Does one of these camera's (canon, sony, panasonic) stand out as being easier to use or have a better point and shoot mode?

mtclimber Mar 21, 2006 11:36 AM


Without a doubt the easiest cameras to learn and use are the Kodak Z740, and the Z-7590. The Z-740 even uses AA batteries, neither has IS but they are extremely easy to use with a very simplified menu system, a very small form factor and 16 scene modes. has had the Z-7590 on sale for $239.99+shipping which is an excellent price, and more than $100 less than the Canon S-2.

The Canon S-2, the Panasonic FZ-5/7,and the Sony H-1 are a bit more capable, but also more complex to use.

You can always find the camera boot-up time and the shutter lag for any camera by just going to any of Steve's Reviews and looking at the Conclusion Page.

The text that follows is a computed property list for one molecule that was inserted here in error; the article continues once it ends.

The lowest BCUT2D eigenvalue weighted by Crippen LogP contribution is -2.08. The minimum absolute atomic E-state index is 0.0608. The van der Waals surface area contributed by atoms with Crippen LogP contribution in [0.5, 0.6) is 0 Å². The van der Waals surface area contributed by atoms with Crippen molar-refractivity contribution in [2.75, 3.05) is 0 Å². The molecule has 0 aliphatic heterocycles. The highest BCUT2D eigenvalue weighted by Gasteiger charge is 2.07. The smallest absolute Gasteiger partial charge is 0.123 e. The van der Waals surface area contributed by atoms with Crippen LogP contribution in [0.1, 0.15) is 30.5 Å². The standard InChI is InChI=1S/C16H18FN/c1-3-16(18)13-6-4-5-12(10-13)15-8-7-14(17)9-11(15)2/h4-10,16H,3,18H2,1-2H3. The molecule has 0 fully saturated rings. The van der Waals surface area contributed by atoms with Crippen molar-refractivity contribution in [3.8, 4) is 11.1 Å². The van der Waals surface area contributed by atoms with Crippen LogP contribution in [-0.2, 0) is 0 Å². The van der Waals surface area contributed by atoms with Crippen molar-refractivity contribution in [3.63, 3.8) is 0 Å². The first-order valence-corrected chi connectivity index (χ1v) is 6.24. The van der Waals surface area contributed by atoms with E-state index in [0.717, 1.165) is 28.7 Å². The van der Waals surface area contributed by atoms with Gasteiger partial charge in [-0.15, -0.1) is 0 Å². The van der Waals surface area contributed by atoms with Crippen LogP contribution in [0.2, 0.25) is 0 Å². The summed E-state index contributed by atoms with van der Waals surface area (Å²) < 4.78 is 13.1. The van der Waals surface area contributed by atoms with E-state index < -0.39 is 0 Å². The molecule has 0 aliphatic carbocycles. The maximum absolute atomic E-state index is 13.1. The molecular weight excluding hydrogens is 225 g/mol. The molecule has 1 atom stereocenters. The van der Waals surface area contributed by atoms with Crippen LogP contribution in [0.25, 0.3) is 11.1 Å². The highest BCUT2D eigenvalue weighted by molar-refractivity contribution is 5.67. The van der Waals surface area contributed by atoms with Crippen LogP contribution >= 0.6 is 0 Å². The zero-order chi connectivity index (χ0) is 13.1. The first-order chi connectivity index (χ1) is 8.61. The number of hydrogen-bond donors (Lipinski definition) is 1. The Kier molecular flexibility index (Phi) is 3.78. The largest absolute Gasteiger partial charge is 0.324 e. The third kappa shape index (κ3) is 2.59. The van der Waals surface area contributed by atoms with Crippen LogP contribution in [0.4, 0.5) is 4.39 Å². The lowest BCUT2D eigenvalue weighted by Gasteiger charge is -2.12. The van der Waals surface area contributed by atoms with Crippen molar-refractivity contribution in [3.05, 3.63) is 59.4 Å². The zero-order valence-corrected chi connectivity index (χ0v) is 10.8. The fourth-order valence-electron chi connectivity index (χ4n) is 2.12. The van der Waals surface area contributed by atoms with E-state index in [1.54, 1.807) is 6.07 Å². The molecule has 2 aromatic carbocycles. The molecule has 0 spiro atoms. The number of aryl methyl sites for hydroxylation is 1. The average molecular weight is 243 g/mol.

briman Mar 21, 2006 1:02 PM

MT - lots of great info, thanks!

How important is IS? From reading reviews and msg boards I get the feeling it's a big drawback not to have this with an ultra zoom. On the other hand there seems to be quite a few ultra zooms that don't have IS. I stopped looking at the Olympus SP500 because it didn't have IS. The Kodak seems like a really good fit for usbut no IS.

If I am not going to be using a tripod will I have problemswithout having IS?

michael1973 Mar 21, 2006 1:26 PM

Take the Canon IS2. You can't go wrong with it.

mtclimber Mar 21, 2006 1:38 PM


I teach digital camera for both our local Community College and the State University. So I own and use a lot of cameras. Keep in mind that we have yet to see the first dSLR camera with IS. IS is much more for shooting a low shutter speed than at max zoom. Yes, it is effective at max zoom but how often are you going to be using the max zoom?